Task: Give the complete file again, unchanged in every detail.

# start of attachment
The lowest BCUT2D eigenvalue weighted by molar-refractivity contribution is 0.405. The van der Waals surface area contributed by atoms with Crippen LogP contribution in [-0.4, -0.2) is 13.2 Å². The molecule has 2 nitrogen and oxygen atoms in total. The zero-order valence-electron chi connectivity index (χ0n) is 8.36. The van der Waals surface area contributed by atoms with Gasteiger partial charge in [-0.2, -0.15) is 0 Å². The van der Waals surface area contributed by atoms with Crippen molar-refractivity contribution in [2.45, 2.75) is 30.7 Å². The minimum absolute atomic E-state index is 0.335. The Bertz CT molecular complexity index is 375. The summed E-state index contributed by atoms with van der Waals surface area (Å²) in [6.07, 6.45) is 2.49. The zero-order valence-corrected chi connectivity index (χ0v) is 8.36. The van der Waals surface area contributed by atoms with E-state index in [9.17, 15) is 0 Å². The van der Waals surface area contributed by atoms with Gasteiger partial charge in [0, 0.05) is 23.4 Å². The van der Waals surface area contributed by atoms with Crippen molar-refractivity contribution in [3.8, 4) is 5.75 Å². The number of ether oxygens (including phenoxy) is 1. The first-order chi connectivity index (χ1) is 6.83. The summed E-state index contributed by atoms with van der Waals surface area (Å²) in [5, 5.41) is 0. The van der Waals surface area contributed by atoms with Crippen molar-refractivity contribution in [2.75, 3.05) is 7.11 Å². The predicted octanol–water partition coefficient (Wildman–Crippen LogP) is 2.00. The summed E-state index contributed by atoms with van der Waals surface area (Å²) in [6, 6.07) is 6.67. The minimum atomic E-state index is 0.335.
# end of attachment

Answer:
The lowest BCUT2D eigenvalue weighted by molar-refractivity contribution is 0.405. The van der Waals surface area contributed by atoms with Crippen LogP contribution in [-0.4, -0.2) is 13.2 Å². The molecule has 2 nitrogen and oxygen atoms in total. The zero-order valence-electron chi connectivity index (χ0n) is 8.36. The van der Waals surface area contributed by atoms with Gasteiger partial charge in [-0.2, -0.15) is 0 Å². The van der Waals surface area contributed by atoms with Crippen molar-refractivity contribution in [2.45, 2.75) is 30.7 Å². The minimum absolute atomic E-state index is 0.335. The Bertz CT molecular complexity index is 375. The summed E-state index contributed by atoms with van der Waals surface area (Å²) in [6.07, 6.45) is 2.49. The zero-order valence-corrected chi connectivity index (χ0v) is 8.36. The van der Waals surface area contributed by atoms with E-state index in [9.17, 15) is 0 Å². The van der Waals surface area contributed by atoms with Gasteiger partial charge in [0, 0.05) is 23.4 Å². The van der Waals surface area contributed by atoms with Crippen molar-refractivity contribution in [3.8, 4) is 5.75 Å². The number of ether oxygens (including phenoxy) is 1. The first-order chi connectivity index (χ1) is 6.83. The summed E-state index contributed by atoms with van der Waals surface area (Å²) in [5, 5.41) is 0. The van der Waals surface area contributed by atoms with Crippen molar-refractivity contribution in [2.75, 3.05) is 7.11 Å². The predicted octanol–water partition coefficient (Wildman–Crippen LogP) is 2.00. The summed E-state index contributed by atoms with van der Waals surface area (Å²) in [6, 6.07) is 6.67. The minimum atomic E-state index is 0.335.